Staff Publications

Staff Publications

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    'Staff publications' is the digital repository of Wageningen University & Research

    'Staff publications' contains references to publications authored by Wageningen University staff from 1976 onward.

    Publications authored by the staff of the Research Institutes are available from 1995 onwards.

    Full text documents are added when available. The database is updated daily and currently holds about 240,000 items, of which 72,000 in open access.

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Record number 510705
Title Response of saliva Na/K ratio to changing Na supply of lactating cows under tropical conditions
Author(s) Thiangtum, Wandee; Schonewille, Thomas J.; Verstegen, Martin W.A.; Arsawakulsudhi, Supot; Rukkwamsuk, Theera; Hendriks, Wouter H.
Source Journal of the Science of Food and Agriculture 97 (2017)8. - ISSN 0022-5142 - p. 2480 - 2486.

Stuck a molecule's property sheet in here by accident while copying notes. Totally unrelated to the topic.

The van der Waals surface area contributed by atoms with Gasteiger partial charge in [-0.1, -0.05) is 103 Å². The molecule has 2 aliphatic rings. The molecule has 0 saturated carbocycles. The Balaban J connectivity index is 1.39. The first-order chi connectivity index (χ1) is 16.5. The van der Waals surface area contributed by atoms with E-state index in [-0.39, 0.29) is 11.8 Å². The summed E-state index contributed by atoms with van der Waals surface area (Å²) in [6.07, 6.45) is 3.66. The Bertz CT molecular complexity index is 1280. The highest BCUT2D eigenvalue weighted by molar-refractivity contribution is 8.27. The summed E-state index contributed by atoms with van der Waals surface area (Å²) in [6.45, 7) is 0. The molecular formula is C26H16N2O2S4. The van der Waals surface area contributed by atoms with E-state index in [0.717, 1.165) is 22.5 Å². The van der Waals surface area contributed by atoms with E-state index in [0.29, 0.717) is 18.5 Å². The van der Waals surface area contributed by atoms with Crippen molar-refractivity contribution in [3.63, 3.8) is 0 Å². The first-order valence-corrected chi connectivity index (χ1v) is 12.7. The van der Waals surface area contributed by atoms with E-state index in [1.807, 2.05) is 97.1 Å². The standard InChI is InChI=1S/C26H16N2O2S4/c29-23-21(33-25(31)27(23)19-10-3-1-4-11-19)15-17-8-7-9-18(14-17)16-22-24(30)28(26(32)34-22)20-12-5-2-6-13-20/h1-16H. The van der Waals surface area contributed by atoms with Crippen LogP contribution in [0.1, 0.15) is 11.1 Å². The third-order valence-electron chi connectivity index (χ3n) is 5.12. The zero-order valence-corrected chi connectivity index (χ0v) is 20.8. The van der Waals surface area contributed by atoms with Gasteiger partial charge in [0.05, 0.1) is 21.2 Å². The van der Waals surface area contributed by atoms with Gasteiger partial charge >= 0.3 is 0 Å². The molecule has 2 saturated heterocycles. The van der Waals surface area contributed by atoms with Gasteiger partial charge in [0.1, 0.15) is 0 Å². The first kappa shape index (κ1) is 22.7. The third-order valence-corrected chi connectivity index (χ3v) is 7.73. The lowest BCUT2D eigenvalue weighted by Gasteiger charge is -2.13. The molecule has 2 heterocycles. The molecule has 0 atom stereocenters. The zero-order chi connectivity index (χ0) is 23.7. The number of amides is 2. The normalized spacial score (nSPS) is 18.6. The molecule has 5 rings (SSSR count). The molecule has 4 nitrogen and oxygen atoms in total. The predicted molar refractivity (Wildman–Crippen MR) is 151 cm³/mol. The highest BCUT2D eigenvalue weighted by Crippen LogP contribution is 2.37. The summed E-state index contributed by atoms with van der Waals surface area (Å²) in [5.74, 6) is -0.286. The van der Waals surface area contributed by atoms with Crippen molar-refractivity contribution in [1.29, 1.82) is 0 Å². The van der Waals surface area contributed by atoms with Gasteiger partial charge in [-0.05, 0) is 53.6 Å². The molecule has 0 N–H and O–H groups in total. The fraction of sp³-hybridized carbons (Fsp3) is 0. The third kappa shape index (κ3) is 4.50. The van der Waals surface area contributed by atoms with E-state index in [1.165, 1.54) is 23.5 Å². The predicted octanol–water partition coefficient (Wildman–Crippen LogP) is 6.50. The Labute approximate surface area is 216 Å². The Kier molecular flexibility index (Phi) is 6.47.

DOI https://doi.org/10.1002/jsfa.8063
Department(s) Animal Nutrition
WIAS
Publication type Refereed Article in a scientific journal
Publication year 2017
Keyword(s) Lactating cows - Saliva Na/K - Sodium - Tropical conditions
Abstract BACKGROUND: Factorial determination of the sodium (Na) requirement of heat-stressed lactating cows is hindered by accurate estimates of the Na losses through sweat. Direct studies, therefore, may be needed requiring information on the time course of healthy animals to become Na depleted and the subsequent rate of repletion. The rate of Na depletion and subsequent rate of Na repletion with two levels of dietary Na to lactating dairy cows housed under tropical conditions were investigated using the salivary Na/K. RESULTS: The 12 lactating cows (salivary Na/K ratio 14.6) rapidly developed clinical signs of Na deficiency, including pica, polyuria and polydipsia, reduced body weight and reduced milk yield when fed a low-Na ration (0.33gkg-1 dry matter (DM)) for 3 weeks. Deficiency symptoms were associated with a rapid decrease in salivary Na/K ratio to -1 DM for 5 weeks did not restore salivary Na/K ratio to values of >6. CONCLUSION: A daily Na intake of heat-stressed lactating cows to a ration intake of 1.6g Na kg-1 DM was insufficient to restore Na deficiency. One week was sufficient to deplete heat-stressed lactating cows of Na, allowing for rapid dose-response studies utilizing the salivary Na/K ratio as a parameter for Na status of cows under tropical conditions.
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